Friday 7 October, 2016

1 Samuel 14:47-52

47 After Saul became the king of Israel, he fought against Israel’s enemies who were all around them. He went to war against Moab, Ammon and Edom. He fought against the kings of Zobah and the Philistines. No matter where he went, he punished his enemies. 48 He fought bravely. He won the battle over the Amalekites. He saved Israel from the power of those who had carried off what belonged to Israel. 49 Saul’s sons were Jonathan, Ishvi and Malki-Shua. Saul’s older daughter was named Merab. His younger daughter was named Michal. 50 Saul’s wife was named Ahinoam. She was the daughter of Ahimaaz. The commander of Saul’s army was named Abner. He was the son of Ner. Ner was Saul’s uncle. 51 Saul’s father Kish and Abner’s father Ner were sons of Abiel. 52 As long as Saul was king, he had to fight hard against the Philistines. So every time Saul saw a strong or brave man, he took him into his army.

This is a description of success, but I think it’s a bit sad.

Saul had been unwilling to accept the kingship of Israel when God gave it to him, yet here it says he “took” (AV) the throne (“secured his grasp” (NLT), “established his authority” (NKJV)). Jealously protecting what God has given him becomes a preoccupation throughout his rule. Here he appoints his cousin (Abner) as commander of the army. (Appointing relatives to positions of power is a common pattern for insecure rulers.) Later we read how he tried to kill David, the one anointed by God as his successor.

Unlike other records of victories in this part of the Bible, there is no mention of God here. It seems that Saul was competent as a war leader. But it seems he is taking victory rather than relying on God to give it (or perhaps just not recognising that God has given it).

The outcome of his striving? More conflict. No peace.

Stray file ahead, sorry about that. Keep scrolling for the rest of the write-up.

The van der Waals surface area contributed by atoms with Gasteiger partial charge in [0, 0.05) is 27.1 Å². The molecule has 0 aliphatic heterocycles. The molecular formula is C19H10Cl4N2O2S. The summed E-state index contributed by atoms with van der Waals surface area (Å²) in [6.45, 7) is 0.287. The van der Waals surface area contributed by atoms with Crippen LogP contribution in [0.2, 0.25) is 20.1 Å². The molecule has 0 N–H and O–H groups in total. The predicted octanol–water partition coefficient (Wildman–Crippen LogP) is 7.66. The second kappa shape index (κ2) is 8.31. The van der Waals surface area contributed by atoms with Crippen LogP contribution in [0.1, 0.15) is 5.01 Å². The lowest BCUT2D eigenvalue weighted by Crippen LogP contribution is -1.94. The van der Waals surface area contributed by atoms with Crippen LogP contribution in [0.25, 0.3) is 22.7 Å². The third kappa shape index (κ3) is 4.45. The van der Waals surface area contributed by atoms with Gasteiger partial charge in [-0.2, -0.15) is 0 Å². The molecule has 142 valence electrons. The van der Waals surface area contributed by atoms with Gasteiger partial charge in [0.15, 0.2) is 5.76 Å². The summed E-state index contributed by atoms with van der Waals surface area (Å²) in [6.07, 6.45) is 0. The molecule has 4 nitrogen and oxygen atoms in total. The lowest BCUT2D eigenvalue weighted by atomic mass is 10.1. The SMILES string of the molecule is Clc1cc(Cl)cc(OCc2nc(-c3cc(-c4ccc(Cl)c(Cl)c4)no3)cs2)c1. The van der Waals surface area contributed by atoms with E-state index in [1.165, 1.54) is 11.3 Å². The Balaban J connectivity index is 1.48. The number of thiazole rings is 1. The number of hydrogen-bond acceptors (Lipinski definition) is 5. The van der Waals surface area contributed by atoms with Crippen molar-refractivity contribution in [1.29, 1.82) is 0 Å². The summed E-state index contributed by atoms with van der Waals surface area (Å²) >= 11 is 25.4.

Being capable can sometimes be a real trap.

I’m sorry, Father, when I fall into the trap of thinking I can do it on my own. You give me victory over sin and death (bigger enemies than the Philistines), and the outcome is peace: with you now and ultimately an eternity of perfect peace. What I do with you is infinitely more successful than what I do alone.

Please show me what you’re doing today. Let’s do it together.

Written by David Cornell

2 replies
  1. Kim Fleming says:

    Amen to that David! I need to do things together with God, not always rushing ahead because I can’t wait one more day to hear the answer!

  2. Justin Ware says:

    For me, this passage speaks to the notion that Saul as a leader attracted people to him who were similar to himself. “… Every time Saul saw a strong or brave man, he took him into his army.”

    Saul’s men were indeed strong and brave, but he lacked a team of diverse individuals around him that would cover the skills and attributes that he lacked.

    The same is true for me. I find it so easy to spend time with people who have the same interests, skills and personality to me, but I need to look beyond myself to ensure that I am loving life for a group of people who aren’t all the same as me.

    This in turn develops me as a person and also helps me to serve an even broader group of people through my teamwork with people who are different from me.

    Lord help me to be broadly inclusive iny life and keep me from just forming a clique of like minded people.

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